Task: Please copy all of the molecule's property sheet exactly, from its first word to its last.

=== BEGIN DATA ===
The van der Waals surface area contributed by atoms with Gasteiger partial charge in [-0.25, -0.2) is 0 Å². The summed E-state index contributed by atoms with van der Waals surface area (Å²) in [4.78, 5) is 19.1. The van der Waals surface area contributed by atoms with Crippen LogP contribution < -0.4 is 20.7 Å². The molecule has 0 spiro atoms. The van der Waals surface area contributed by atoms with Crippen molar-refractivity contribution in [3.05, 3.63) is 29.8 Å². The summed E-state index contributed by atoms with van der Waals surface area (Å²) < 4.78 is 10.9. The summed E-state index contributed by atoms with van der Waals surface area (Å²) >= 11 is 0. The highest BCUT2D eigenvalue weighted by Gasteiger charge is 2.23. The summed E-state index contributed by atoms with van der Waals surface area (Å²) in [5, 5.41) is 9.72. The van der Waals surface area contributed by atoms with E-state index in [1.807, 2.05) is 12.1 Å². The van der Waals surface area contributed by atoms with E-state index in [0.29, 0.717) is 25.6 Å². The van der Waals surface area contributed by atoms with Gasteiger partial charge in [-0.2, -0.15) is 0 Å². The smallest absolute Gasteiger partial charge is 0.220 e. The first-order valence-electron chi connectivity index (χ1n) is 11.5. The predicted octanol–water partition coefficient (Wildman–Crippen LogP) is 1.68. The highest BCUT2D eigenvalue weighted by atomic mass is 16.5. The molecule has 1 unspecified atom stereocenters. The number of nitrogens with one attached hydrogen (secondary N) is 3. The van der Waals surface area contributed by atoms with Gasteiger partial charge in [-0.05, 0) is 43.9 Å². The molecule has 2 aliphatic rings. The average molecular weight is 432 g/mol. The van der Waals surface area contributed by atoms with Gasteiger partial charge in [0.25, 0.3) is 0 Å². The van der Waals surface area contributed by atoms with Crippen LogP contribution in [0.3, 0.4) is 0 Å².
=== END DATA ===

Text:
The van der Waals surface area contributed by atoms with Gasteiger partial charge in [-0.25, -0.2) is 0 Å². The summed E-state index contributed by atoms with van der Waals surface area (Å²) in [4.78, 5) is 19.1. The van der Waals surface area contributed by atoms with Crippen LogP contribution < -0.4 is 20.7 Å². The molecule has 0 spiro atoms. The van der Waals surface area contributed by atoms with Crippen molar-refractivity contribution in [3.05, 3.63) is 29.8 Å². The summed E-state index contributed by atoms with van der Waals surface area (Å²) < 4.78 is 10.9. The summed E-state index contributed by atoms with van der Waals surface area (Å²) >= 11 is 0. The highest BCUT2D eigenvalue weighted by Gasteiger charge is 2.23. The summed E-state index contributed by atoms with van der Waals surface area (Å²) in [5, 5.41) is 9.72. The van der Waals surface area contributed by atoms with E-state index in [1.807, 2.05) is 12.1 Å². The van der Waals surface area contributed by atoms with E-state index in [0.29, 0.717) is 25.6 Å². The van der Waals surface area contributed by atoms with Gasteiger partial charge in [-0.2, -0.15) is 0 Å². The smallest absolute Gasteiger partial charge is 0.220 e. The first-order valence-electron chi connectivity index (χ1n) is 11.5. The predicted octanol–water partition coefficient (Wildman–Crippen LogP) is 1.68. The highest BCUT2D eigenvalue weighted by atomic mass is 16.5. The molecule has 1 unspecified atom stereocenters. The number of nitrogens with one attached hydrogen (secondary N) is 3. The van der Waals surface area contributed by atoms with Gasteiger partial charge in [-0.05, 0) is 43.9 Å². The molecule has 2 aliphatic rings. The average molecular weight is 432 g/mol. The van der Waals surface area contributed by atoms with Gasteiger partial charge in [0.25, 0.3) is 0 Å². The van der Waals surface area contributed by atoms with Crippen LogP contribution in [0.3, 0.4) is 0 Å².